Nancy Scheibe gathered women’s wisdom while paddling the Mississippi
A woman named Elizabeth pulled Nancy Scheibe aside at a Water Women Wisdom gathering in Hannibal, Mo., and said to her, “You have no idea the impact you’re having, do you?”
“Probably not,” Scheibe responded, “And that’s OK. I’m just doing what I’m doing.” Scheibe said sometimes her journey of gathering women’s wisdom while paddling the Mississippi River from the headwaters to the delta does feel overwhelming. But rather than analyzing it, “It’s easier to just keep showing up and doing it.”
Be a Changemaker
You can gather women’s wisdom, too. For questions to get your conversations started, or to learn about the book “Water Wisdom Women: Voices from the Upper Mississippi,” visit Nancy Scheibe’s website: www.onacreativejourney.com.
When Scheibe’s 50th birthday approached a few years ago, she recalled, “I looked at the list of things I wanted to do in my life and remembered that I wanted to paddle the Mississippi.”
The trip grew into more than a paddle downstream. Scheibe-and the organization she founded, Water Women Wisdom-began to gather the stories and wisdom of “grandmothers,” a term which includes all women 50 years or older.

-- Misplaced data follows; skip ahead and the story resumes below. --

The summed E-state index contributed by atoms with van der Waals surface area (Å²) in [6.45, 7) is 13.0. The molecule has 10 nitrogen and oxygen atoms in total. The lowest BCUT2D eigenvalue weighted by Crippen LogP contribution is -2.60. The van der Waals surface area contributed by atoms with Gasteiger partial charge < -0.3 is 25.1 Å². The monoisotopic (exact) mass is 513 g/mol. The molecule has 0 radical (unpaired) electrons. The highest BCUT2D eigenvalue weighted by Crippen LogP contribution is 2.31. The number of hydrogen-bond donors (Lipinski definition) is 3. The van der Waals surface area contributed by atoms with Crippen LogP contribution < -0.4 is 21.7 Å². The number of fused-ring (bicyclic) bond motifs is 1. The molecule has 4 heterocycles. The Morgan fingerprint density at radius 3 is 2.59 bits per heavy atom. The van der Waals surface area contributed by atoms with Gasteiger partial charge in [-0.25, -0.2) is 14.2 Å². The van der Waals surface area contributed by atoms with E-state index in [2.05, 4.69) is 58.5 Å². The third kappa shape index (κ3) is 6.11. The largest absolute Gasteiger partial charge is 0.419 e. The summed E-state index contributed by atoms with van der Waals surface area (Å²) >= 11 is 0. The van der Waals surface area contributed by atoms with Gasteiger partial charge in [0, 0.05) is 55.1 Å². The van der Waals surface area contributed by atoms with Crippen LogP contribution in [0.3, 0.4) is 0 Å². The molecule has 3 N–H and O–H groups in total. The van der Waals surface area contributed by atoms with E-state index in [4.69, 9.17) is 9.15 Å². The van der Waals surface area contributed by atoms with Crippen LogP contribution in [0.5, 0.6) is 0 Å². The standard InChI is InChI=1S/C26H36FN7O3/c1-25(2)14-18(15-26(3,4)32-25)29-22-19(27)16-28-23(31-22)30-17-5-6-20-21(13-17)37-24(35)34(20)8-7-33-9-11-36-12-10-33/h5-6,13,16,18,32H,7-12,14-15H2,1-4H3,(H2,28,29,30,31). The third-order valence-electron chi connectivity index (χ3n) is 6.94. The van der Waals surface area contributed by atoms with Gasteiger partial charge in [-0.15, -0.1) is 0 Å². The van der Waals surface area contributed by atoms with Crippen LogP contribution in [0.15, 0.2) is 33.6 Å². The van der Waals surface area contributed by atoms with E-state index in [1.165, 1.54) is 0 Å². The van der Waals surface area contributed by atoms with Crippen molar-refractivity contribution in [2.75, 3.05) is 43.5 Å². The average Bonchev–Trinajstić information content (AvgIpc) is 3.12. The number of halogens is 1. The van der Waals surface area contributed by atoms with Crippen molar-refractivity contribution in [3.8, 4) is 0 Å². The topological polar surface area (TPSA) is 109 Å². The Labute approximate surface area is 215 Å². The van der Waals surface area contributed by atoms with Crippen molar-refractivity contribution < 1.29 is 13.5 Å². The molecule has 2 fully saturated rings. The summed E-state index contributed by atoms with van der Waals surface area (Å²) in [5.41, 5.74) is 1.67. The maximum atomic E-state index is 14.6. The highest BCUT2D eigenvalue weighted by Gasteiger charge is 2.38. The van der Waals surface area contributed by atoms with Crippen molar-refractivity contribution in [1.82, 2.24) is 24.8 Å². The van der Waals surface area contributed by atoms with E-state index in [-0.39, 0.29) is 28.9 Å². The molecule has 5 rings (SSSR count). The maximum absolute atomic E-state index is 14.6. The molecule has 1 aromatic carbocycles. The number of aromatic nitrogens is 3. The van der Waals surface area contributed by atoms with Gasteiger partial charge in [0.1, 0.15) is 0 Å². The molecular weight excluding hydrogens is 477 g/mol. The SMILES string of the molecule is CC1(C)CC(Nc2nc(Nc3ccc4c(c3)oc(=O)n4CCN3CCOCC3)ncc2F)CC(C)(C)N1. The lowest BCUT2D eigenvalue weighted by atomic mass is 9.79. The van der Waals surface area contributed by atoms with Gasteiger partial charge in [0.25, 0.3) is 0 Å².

“Many women … had been taught by our culture that what they have to say isn’t important. I’m trying to do something about that lost wisdom,” Scheibe said.
“As far back as I can remember, I saw women working quietly behind the scenes, but they have powerful stories. I remembered thinking as a child that women aren’t being heard.”
As she planned her travels she envisioned a series of gatherings for women to come together, tell their stories and share their wisdom. She completed the first two legs, from Lake Itasca to Red Wing, in the summer of 2004, and from Red Wing to St. Louis this past fall. The stories she gathered from the first trip and her own reflections were published in “Water Women Wisdom: Voices from the Upper Mississippi,” in 2007.
“People got it,” Scheibe said, thanks to the first trip and the book. On her second trip, she spent less time having to explain her “wisdom gathering” mission and more women showed up to share their stories.
On her second trip, Scheibe and her kayaking companion, Kitty Kennedy (both from Ely, Minn.) were joined by 27 women along the way who paddled with them for a day or more. Gathering circles were held in nine locations and 154 wisdom stories were collected. Scheibe was awed by the powerful stories she heard. “All I did was show up,” she said. “I am amazed at the ripple effect that just showing up can have.”
In the months ahead, Scheibe will transcribe this year’s stories for a second book in her river journey series. She will plan her three final trips to finish traveling the length of the Mississippi. She’s looking at broadening the vision of her Water Women Wisdom organization to collect women’s stories and wisdom from beyond the Mississippi River corridor. She’s also thinking about how to empower other women or communities to do something similar. “We all have the capacity to do this-to hear each others’ stories and gain the wisdom,” Scheibe said.